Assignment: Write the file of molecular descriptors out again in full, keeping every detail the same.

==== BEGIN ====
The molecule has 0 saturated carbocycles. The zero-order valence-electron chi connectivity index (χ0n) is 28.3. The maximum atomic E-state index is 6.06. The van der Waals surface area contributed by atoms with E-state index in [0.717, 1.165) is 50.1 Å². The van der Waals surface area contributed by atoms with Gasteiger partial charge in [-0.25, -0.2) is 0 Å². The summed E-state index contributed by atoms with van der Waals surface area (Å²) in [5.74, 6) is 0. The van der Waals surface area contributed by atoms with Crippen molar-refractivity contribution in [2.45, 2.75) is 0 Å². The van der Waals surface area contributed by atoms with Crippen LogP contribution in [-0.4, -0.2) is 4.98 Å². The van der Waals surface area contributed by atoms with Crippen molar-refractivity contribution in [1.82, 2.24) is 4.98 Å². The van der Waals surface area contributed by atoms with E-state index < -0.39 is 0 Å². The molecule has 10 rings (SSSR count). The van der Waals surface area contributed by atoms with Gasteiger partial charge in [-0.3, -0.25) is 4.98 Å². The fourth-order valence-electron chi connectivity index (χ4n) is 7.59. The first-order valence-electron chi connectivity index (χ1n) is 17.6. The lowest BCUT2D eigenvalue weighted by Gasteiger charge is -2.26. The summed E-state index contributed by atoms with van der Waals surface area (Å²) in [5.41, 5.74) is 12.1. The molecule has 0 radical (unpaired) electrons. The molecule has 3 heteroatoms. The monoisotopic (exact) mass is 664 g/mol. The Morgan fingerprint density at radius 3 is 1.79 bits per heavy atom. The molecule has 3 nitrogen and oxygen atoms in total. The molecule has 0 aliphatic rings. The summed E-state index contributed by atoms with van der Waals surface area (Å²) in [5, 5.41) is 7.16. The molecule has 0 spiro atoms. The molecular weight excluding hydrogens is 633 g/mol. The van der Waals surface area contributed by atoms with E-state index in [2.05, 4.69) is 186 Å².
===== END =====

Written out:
The molecule has 0 saturated carbocycles. The zero-order valence-electron chi connectivity index (χ0n) is 28.3. The maximum atomic E-state index is 6.06. The van der Waals surface area contributed by atoms with E-state index in [0.717, 1.165) is 50.1 Å². The van der Waals surface area contributed by atoms with Gasteiger partial charge in [-0.25, -0.2) is 0 Å². The summed E-state index contributed by atoms with van der Waals surface area (Å²) in [5.74, 6) is 0. The van der Waals surface area contributed by atoms with Crippen molar-refractivity contribution in [2.45, 2.75) is 0 Å². The van der Waals surface area contributed by atoms with Crippen LogP contribution in [-0.4, -0.2) is 4.98 Å². The van der Waals surface area contributed by atoms with Crippen molar-refractivity contribution in [1.82, 2.24) is 4.98 Å². The van der Waals surface area contributed by atoms with E-state index < -0.39 is 0 Å². The molecule has 10 rings (SSSR count). The van der Waals surface area contributed by atoms with Gasteiger partial charge in [-0.3, -0.25) is 4.98 Å². The fourth-order valence-electron chi connectivity index (χ4n) is 7.59. The first-order valence-electron chi connectivity index (χ1n) is 17.6. The lowest BCUT2D eigenvalue weighted by Gasteiger charge is -2.26. The summed E-state index contributed by atoms with van der Waals surface area (Å²) in [5.41, 5.74) is 12.1. The molecule has 0 radical (unpaired) electrons. The molecule has 3 heteroatoms. The monoisotopic (exact) mass is 664 g/mol. The Morgan fingerprint density at radius 3 is 1.79 bits per heavy atom. The molecule has 3 nitrogen and oxygen atoms in total. The molecule has 0 aliphatic rings. The summed E-state index contributed by atoms with van der Waals surface area (Å²) in [5, 5.41) is 7.16. The molecule has 0 spiro atoms. The molecular weight excluding hydrogens is 633 g/mol. The van der Waals surface area contributed by atoms with E-state index in [2.05, 4.69) is 186 Å².